"I'm—I'm here, and so I can't be that for you," he said, motioning to their surroundings, "And god knows your Lenin certainly is anything but that. Lily, I know you're resilient, I know you've been through so much without faltering, but you deserve someone on your side. You deserve someone who will be there for you, the way he could have been for me."

"You deserve a home," he concluded, as if it really were that simple.

Lily had always considered Uncle Death as the closest thing she had to a father, her only true family. She'd always said she was fine with that, he wasn't so far to visit, and just knowing he existed somewhere was surely enough.

But she was—tired.

She was so tired and the idea of someone, someone on Earth who cared that much, who could just be there was very tempting.

Even as it felt sacrilegious to believe in.

"You really believe that?" Lily had asked, "I mean, you really believe he'd be that, even for me?"

"Why wouldn't he?" Uncle Death asked, as if it weren't obvious.

"I work for the enemy," Lily pointed out, "I—I've aided Tom Riddle for years, I personally resurrected Voldemort, I nearly handed him Pettigrew. Sure, I might not have done the last one, but that doesn't mean Wizard Lenin's now my mortal enemy either. You think he'll approve of any of that?"

Before Uncle Death could answer, Lily continued, babbling desperately, "And I'm—I'm not like everyone else. I'm, whatever I am, it's not an ordinary witch. It's not even human. Say what you like, but do you really think he'd be fine with that? Do you think anyone, really, would be fine with that?"

Uncle Death had just looked at her, kindly, but rather than a reassurance had merely offered, "You'll never know, Lily, unless you try."

She'd never know unless she tried.

There was a damning truth to that.

And she supposed she was, in a sense, trying. She was working to free him, if that went well then they'd surely meet and—

She wouldn't tell him everything, not right away, she couldn't—she'd have to see if she could really trust him before that. Uncle Death had his own relationship with Black, that was fine, but Lily would have to see just where they landed.

After nearly fifteen years without a hint of a reliable authority figure in sight, Lily wasn't in the mood to start blindly trusting them now.

But it was starting to become clearer and clearer that she should meet with him sooner rather than later. If she was going to meet him at all then he had to stay alive first.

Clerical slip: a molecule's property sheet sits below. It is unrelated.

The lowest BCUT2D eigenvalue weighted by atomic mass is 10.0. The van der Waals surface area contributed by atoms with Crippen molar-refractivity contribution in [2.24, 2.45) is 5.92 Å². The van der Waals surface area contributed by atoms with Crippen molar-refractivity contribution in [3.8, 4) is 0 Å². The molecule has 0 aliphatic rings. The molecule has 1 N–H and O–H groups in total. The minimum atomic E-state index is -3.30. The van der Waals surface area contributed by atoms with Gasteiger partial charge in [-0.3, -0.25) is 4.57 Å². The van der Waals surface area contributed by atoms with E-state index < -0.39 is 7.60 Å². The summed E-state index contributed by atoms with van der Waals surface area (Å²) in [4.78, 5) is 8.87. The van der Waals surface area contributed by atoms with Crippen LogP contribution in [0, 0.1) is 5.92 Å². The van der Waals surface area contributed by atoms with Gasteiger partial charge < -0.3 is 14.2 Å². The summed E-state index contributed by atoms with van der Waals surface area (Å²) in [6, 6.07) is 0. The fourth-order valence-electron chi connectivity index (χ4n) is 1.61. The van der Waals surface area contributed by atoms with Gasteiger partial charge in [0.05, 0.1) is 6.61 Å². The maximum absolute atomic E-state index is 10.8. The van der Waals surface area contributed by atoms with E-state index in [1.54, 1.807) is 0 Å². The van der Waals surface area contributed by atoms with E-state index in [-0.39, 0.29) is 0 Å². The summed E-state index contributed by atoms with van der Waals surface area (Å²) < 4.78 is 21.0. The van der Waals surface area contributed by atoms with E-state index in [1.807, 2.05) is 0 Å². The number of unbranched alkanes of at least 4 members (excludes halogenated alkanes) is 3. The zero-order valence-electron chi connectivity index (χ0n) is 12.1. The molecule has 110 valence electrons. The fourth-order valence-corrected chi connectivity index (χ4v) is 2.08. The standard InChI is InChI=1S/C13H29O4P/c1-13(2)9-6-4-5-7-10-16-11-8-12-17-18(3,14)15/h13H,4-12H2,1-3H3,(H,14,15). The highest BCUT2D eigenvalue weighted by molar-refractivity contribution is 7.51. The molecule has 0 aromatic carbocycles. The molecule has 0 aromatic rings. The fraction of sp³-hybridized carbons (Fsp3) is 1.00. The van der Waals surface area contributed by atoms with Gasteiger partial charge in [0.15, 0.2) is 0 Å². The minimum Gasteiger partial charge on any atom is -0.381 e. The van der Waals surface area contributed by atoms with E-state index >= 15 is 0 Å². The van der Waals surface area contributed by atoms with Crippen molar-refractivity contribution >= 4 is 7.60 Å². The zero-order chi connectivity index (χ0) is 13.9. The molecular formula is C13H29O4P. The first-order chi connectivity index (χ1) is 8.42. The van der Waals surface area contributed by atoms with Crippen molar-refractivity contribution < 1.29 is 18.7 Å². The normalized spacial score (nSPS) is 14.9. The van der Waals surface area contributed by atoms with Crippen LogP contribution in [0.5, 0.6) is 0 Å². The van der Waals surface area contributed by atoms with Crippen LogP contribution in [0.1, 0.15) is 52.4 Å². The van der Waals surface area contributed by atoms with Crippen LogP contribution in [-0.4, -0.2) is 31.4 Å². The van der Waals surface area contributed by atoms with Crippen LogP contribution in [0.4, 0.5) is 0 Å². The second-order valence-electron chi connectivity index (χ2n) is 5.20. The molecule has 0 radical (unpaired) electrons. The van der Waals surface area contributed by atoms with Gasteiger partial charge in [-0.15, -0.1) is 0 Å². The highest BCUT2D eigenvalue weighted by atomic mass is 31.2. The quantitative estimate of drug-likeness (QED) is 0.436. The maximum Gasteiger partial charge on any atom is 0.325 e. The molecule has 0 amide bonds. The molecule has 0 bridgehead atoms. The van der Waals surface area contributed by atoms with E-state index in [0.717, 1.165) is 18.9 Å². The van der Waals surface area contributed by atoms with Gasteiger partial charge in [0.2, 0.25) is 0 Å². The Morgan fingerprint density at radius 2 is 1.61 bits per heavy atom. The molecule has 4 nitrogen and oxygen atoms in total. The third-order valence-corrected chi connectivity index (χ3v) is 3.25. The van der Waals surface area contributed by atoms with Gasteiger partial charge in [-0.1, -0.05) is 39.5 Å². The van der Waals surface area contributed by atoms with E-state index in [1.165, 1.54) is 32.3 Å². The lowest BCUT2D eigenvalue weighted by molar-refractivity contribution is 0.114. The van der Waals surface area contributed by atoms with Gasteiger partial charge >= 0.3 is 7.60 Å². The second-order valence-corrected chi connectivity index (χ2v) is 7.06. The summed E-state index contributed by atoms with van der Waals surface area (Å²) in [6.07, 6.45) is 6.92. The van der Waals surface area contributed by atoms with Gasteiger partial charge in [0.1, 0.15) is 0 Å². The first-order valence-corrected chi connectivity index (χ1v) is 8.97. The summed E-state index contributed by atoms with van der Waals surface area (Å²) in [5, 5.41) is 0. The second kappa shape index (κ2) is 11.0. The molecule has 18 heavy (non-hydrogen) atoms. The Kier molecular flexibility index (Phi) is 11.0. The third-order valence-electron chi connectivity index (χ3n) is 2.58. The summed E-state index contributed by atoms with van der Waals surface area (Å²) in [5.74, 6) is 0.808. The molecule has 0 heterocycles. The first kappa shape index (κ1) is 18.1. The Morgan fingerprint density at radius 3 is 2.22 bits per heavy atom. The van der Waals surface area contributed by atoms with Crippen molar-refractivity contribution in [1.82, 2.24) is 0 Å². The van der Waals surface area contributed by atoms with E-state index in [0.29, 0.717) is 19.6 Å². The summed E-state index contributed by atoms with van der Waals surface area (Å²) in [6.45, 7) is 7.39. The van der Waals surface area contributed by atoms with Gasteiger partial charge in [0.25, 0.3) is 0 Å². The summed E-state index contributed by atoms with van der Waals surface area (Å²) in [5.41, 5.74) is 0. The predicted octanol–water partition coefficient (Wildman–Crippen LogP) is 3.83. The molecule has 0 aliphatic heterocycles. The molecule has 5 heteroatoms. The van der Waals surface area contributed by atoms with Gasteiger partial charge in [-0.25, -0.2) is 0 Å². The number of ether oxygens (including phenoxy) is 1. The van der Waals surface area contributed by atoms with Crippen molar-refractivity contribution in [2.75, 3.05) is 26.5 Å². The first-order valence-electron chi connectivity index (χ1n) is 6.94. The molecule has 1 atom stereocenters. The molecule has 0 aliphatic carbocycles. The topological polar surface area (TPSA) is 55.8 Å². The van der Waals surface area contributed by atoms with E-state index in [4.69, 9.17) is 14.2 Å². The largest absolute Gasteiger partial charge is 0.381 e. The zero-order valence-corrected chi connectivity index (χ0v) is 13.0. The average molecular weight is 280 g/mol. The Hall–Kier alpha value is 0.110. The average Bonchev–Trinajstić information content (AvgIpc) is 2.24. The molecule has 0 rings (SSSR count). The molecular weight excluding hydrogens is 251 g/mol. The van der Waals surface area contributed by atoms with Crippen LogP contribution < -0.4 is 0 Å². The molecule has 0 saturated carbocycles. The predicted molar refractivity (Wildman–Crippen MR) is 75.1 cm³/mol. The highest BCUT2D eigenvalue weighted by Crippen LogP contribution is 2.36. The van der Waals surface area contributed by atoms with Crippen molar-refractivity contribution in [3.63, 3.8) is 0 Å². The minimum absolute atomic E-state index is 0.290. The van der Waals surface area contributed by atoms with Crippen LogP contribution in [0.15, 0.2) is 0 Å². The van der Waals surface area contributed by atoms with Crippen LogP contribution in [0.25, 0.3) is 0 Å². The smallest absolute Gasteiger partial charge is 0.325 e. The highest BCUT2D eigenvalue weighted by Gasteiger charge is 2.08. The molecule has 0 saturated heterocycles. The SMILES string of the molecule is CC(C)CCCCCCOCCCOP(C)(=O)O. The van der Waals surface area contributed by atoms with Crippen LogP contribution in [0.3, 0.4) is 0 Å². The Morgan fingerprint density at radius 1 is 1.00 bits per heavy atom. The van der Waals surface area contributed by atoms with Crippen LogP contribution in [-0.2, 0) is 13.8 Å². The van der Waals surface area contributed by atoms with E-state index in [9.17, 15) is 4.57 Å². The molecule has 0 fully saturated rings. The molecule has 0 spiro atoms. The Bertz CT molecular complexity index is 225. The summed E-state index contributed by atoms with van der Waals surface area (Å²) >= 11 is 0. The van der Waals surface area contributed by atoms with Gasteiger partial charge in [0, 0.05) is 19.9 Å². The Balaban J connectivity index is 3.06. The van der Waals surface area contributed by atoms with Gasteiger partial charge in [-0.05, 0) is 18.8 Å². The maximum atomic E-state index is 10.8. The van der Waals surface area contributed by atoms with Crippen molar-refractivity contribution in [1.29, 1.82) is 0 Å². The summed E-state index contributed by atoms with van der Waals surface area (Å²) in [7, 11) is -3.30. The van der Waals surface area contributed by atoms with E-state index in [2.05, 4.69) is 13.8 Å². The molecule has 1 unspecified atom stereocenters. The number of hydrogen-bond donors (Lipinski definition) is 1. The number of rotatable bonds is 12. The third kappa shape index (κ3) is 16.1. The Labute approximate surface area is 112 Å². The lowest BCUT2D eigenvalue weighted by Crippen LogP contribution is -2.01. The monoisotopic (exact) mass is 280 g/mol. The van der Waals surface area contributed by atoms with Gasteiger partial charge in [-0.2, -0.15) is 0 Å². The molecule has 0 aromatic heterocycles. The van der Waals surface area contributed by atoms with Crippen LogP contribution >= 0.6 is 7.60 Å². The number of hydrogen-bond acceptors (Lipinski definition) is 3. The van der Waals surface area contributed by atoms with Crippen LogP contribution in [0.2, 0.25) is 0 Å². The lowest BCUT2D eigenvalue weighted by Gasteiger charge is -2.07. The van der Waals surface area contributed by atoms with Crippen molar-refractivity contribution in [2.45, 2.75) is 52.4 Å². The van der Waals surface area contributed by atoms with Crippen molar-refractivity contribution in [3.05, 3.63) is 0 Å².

(And better, if Lily's hopes were going to be crushed, that she do it sooner rather than later.)

Lily glanced around the Great Hall again. Zabini and Greengrass had already taken their food and left. Hermione, picking at her dinner in miserable rage as always, would soon follow suit, slinking off to the library for the rest of the night.

Beyond Rabbit, this left Luna and Ginny, who didn't look like they were going anywhere anytime soon.

They also didn't look like they'd let Lily skip out early either.

(Trotsky, lurking inside Ginny, would certainly want to know where Lily was going and why.)

Lily supposed a few more hours wouldn't kill her.

She took another bite of tart and tried not to think about the dementors, perched in tree branches like ravens, just outside the castle walls.

"So, it's Halloween again," Lily commented, wondering if that was an acceptable thing to say. By the look on Ginny and Luna's face, it wasn't.


"I'm almost surprised I'm still here," Lily added.

That was apparently worse, as Ginny and Luna looked, if anything, even more alarmed.

"It's just that, you know, last year and the year before that I didn't make it to second term," Lily tried to explain very casually, "Last year I didn't even make it to the end of first term. So, since it keeps getting shorter and shorter, some part of me expected something to have happened by now."

They both kept staring.

"That was funny," Lily explained.

Neither laughed.

"Are you feeling alright?" Ginny, and Lily was sure that it was Ginny and not Wizard Trotsky, asked.

"Sure, peachy," Lily said, "Life is great, I mean, aside from the dementors everywhere things could not be better. It is, in fact, the best Halloween I've ever had."

It probably was, her first year there'd been a troll raging in the bathroom and Lily had gotten her head bashed in. That hadn't been very much fun at all. She was pretty sure Wizard Trotsky had done something patently horrifying and ridiculous last Halloween as well.

"Have the dementors been bothering you?" Luna asked carefully.

"Nope," Lily said, a forced grin now on her face as she pointedly didn't look at Rabbit eating next to her, "See, I no longer go outside, and so I don't have to see them and so everything's fine. They're there, I'm here, everything's great."

And if Lily had her way, if Shacklebolt would get a move on, then they'd be even further away and hopefully would not eat anything and Rabbit would go back to normal.

Neither Ginny nor Luna looked reassured, they shared a look with one another, some unspoken thought passing between the two of them.

"Maybe you can talk to a professor?" Ginny hesitantly suggested.

"I've talked to Lupin," Lily said, "I learned the—sort of learned the patronus. You know, that spell he used on the train to ward off the dementors. He said it's good enough."

It wasn't, at all, but she wasn't about to tell him or anyone else that. If the patronus worked for him, worked for everyone else, then fine, that was great. Good for them. Lily would just—she didn't know, not think about it.